Federal appeals court rejects bid to remove 'God' from presidential oath

[JURIST] The US Court of Appeals for the District of Columbia Circuit [official website] on Friday rejected [opinion, PDF] an attempt to remove the phrase "so help me God" from the presidential oath. The challenge was brought by atheist Michael Newdow [JURIST news archive] and several other groups, who claimed the phrase violates the Establishment Clause of the First Amendment [text]. Newdow had unsuccessfully sought an injunction against use of the phrase and an inaugural prayer during the 2009 inauguration, and he also sought to block their inclusion in the 2013 and 2017 inaugural ceremonies. Rejecting the appeal, the court concluded, "plaintiffs' claims regarding the 2009 inaugural ceremony are moot and plaintiffs lack standing to challenge the 2013 and 2017 inaugurations." The court concluded:

The only apparent avenue of redress for plaintiffs' claimed injuries would be injunctive or declaratory relief against all possible President-elects and the President himself. But such relief is unavailable. Beyond the fact that plaintiffs fail to name future President-elects or the President in their suit, plaintiffs cannot sue all possible President-elects for the same reason they cannot sue all possible inaugural participants; as discussed, general injunctions are outside the judicial power. With regard to the President, courts do not have jurisdiction to enjoin him ... and have never submitted the President to declaratory relief.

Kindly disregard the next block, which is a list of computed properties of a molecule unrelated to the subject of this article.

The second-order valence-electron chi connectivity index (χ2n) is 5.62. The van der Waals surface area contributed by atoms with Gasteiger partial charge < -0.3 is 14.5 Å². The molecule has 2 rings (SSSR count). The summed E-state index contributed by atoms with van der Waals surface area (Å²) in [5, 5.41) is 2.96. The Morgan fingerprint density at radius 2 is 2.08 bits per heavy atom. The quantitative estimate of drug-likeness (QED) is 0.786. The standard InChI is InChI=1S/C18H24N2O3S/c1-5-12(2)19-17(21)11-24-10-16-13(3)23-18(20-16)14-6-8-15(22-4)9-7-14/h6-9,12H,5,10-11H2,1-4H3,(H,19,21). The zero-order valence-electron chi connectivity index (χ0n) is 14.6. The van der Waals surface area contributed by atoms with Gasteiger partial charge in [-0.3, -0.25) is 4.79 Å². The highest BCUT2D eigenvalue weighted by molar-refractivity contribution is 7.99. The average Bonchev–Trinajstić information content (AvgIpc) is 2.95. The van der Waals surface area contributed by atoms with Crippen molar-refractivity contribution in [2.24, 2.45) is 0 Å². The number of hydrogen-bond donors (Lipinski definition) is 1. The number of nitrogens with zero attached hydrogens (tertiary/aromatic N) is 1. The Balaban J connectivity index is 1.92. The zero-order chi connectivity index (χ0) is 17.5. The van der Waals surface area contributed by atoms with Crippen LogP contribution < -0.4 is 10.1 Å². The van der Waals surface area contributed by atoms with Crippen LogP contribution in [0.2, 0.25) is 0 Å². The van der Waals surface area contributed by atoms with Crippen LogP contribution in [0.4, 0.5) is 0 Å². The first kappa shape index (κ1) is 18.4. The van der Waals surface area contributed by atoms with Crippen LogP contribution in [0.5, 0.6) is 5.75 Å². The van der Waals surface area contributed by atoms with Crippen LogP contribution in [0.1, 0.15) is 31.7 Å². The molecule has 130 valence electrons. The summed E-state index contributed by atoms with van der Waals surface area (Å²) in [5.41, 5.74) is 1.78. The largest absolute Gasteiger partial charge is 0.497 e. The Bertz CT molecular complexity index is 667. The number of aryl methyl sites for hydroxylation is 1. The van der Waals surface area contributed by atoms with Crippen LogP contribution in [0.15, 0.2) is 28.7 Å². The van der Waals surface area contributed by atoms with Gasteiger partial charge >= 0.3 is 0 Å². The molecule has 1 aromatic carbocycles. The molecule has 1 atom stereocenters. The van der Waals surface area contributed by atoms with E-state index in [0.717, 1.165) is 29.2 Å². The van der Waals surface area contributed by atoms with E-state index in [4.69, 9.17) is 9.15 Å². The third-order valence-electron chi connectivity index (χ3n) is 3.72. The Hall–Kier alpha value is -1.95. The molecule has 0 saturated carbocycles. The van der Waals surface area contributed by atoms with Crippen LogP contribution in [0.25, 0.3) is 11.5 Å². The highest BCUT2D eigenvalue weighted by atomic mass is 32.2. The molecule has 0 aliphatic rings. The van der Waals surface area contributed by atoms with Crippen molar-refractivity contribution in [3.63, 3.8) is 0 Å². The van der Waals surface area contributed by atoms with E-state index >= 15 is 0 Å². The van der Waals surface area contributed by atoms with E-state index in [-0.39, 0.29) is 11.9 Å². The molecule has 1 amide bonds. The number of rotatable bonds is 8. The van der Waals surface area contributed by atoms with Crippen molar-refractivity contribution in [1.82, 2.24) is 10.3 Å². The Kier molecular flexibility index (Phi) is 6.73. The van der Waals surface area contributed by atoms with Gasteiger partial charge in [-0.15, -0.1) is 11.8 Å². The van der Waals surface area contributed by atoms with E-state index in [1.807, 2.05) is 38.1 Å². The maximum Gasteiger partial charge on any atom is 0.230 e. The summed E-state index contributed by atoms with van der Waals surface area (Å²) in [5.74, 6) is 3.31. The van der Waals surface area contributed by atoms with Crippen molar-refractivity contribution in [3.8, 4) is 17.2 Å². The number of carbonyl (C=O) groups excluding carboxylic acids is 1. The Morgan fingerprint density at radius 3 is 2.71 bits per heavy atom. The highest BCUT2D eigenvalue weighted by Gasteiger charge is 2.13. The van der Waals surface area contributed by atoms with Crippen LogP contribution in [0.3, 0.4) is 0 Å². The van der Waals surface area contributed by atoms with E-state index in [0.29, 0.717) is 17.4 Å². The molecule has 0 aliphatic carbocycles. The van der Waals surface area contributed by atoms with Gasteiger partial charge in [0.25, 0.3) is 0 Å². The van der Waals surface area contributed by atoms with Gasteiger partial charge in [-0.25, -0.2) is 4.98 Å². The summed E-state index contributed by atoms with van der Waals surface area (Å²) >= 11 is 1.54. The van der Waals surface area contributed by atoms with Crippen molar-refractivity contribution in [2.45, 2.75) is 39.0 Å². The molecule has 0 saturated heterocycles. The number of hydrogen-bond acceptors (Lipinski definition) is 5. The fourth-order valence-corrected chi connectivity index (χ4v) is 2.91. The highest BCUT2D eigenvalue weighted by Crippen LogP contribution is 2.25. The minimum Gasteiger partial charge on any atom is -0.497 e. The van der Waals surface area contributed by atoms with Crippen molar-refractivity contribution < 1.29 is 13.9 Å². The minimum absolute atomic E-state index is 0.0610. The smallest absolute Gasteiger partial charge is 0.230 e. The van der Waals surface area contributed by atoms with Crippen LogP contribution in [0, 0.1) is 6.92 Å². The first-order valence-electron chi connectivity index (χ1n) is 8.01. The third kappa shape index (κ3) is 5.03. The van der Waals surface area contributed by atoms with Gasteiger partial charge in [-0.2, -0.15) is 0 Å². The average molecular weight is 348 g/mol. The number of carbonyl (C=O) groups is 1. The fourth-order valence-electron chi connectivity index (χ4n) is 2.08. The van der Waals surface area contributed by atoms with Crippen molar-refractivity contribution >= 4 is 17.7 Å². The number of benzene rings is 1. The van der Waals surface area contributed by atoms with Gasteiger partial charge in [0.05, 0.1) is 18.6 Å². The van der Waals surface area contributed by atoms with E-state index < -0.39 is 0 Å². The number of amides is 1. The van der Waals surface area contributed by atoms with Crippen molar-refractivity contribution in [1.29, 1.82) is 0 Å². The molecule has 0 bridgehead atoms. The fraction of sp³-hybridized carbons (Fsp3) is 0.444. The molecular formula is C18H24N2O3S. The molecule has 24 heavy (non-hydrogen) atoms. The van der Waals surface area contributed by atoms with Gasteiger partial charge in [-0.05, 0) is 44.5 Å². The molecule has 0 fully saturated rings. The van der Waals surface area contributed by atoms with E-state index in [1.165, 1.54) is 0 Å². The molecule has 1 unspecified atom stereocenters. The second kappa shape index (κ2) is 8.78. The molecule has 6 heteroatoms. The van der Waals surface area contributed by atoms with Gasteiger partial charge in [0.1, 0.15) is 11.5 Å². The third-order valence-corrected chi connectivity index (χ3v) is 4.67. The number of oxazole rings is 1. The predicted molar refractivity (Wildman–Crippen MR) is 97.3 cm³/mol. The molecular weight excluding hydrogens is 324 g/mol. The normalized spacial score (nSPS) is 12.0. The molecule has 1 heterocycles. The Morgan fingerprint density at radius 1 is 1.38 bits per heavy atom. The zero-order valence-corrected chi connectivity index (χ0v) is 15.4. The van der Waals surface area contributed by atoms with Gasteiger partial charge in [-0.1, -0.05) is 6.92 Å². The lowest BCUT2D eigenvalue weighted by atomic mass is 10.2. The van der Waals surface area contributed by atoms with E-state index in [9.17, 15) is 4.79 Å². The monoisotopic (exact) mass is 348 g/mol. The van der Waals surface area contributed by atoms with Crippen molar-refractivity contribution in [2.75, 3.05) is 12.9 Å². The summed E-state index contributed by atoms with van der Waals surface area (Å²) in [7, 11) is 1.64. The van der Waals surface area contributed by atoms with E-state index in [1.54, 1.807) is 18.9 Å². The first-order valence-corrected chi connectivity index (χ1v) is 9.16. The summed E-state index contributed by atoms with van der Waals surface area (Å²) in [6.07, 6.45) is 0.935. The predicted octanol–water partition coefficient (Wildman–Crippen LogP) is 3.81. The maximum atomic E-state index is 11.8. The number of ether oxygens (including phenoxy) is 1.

Judge Brett Kavanaugh concurred in the judgment and would have gone so far as to rule that the inclusion of the phrase and the inaugural prayer are constitutional.

In March, The US Court of Appeals for the Ninth Circuit ruled in another suit brought by Newdow that a teacher-led recitation of the Pledge of Allegiance in public schools does not violate the constitution [JURIST report]. The Ninth Circuit also upheld the use of the phrase "In God We Trust" on currency. Newdow originally sued to have the phrase "under God" removed from the pledge in 2000. The Ninth Circuit ruled in Newdow's favor in 2002, but the Supreme Court dismissed his case [JURIST report] in 2004 for lack of standing. Newdow also filed suit to ban the recitation of a prayer during the 2005 presidential inauguration, but that claim was rejected [JURIST reports].

 

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